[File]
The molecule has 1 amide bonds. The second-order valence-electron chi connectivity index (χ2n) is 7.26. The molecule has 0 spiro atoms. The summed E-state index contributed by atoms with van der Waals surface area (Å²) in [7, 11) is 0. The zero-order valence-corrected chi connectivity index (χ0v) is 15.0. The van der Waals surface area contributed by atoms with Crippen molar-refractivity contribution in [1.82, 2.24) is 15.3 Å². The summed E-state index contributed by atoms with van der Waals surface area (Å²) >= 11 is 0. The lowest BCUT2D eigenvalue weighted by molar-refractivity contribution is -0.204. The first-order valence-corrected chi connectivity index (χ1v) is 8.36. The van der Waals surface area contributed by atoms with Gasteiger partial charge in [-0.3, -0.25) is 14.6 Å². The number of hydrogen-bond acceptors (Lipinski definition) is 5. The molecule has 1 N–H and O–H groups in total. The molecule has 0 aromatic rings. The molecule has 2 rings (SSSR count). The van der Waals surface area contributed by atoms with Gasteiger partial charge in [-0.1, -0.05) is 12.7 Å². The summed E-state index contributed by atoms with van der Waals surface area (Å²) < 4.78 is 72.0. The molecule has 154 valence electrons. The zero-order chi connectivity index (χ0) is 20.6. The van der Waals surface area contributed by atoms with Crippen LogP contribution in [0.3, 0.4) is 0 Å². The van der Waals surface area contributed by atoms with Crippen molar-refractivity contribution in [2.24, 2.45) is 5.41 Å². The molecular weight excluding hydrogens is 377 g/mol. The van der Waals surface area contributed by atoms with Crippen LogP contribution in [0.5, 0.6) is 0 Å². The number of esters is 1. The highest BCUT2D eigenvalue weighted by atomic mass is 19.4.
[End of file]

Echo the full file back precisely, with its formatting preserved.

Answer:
The molecule has 1 amide bonds. The second-order valence-electron chi connectivity index (χ2n) is 7.26. The molecule has 0 spiro atoms. The summed E-state index contributed by atoms with van der Waals surface area (Å²) in [7, 11) is 0. The zero-order valence-corrected chi connectivity index (χ0v) is 15.0. The van der Waals surface area contributed by atoms with Crippen molar-refractivity contribution in [1.82, 2.24) is 15.3 Å². The summed E-state index contributed by atoms with van der Waals surface area (Å²) >= 11 is 0. The lowest BCUT2D eigenvalue weighted by molar-refractivity contribution is -0.204. The first-order valence-corrected chi connectivity index (χ1v) is 8.36. The van der Waals surface area contributed by atoms with Gasteiger partial charge in [-0.3, -0.25) is 14.6 Å². The number of hydrogen-bond acceptors (Lipinski definition) is 5. The molecule has 1 N–H and O–H groups in total. The molecule has 0 aromatic rings. The molecule has 2 rings (SSSR count). The van der Waals surface area contributed by atoms with Gasteiger partial charge in [-0.1, -0.05) is 12.7 Å². The summed E-state index contributed by atoms with van der Waals surface area (Å²) < 4.78 is 72.0. The molecule has 154 valence electrons. The zero-order chi connectivity index (χ0) is 20.6. The van der Waals surface area contributed by atoms with Crippen LogP contribution in [0.3, 0.4) is 0 Å². The van der Waals surface area contributed by atoms with Crippen molar-refractivity contribution in [2.24, 2.45) is 5.41 Å². The molecular weight excluding hydrogens is 377 g/mol. The van der Waals surface area contributed by atoms with Crippen LogP contribution in [0.5, 0.6) is 0 Å². The number of esters is 1. The highest BCUT2D eigenvalue weighted by atomic mass is 19.4.